The Labour Party has just published a paper on political reform. On electoral reform the document tells us
An informed debate will spell out the pros and cons of each of the major electoral systems and then decide on the system best suited to Ireland, to put to the people for their decision.
Sounds just dandy. An in-depth, open and honest debate before deciding which electoral system was best for Ireland.
When Brendan Howlin TD, the author of the document, was asked why there was no mention of a list system or any more adventurous proposals he replied.
I think that the Irish public is adverse to that; I think they want to know who will represent them.
I don’t think they will leave that to political parties to decide and they vote simply for a party, I think that is dangerous.
I think that it would be a concern that the parties, a narrow group of people in political parties would determine the make up of our parliament.
On that narrow matter of how members of the Dail are to be elected we are not proscriptive because we actually haven’t been convinced that there is an alternative system out there that is by definition better than the system we have.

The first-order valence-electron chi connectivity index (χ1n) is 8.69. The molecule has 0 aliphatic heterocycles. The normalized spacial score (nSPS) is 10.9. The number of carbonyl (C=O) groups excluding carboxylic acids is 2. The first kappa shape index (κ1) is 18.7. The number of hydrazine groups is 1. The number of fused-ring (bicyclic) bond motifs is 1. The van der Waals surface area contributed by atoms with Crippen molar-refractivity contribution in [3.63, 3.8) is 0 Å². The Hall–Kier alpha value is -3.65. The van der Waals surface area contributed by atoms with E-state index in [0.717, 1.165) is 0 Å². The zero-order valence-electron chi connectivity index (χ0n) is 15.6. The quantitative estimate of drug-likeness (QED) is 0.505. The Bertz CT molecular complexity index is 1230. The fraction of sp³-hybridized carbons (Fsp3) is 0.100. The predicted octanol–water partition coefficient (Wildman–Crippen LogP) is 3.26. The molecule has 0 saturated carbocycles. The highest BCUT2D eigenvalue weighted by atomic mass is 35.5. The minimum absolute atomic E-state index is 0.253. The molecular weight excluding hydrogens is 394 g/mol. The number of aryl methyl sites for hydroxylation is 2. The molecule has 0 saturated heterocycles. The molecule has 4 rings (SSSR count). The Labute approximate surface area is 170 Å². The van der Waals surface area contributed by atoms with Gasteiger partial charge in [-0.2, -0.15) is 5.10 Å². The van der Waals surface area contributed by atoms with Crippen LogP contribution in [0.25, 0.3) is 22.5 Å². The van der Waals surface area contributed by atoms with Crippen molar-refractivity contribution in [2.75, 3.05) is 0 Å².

This makes the Labour Party’s real intentions crystal clear.
They are going to engage in a great deal of talking but in the end there will be no change to the present (corrupt) electoral system.
Why am I not surprised?
One thought on “Labour Party: Change but no change”
Maybe they could just look at the transcripts for the constitution committee?
I attended one short session with the German Ambassador when he presented the German mixed member chamber system and it seemed an interesting prospective.
Our public representatives have analysed all the systems and can make a decision on behalf of the people they represent.
However, and i’m trying not to mention turkeys, why would politicians change the very system which provided them their avenue into politics.
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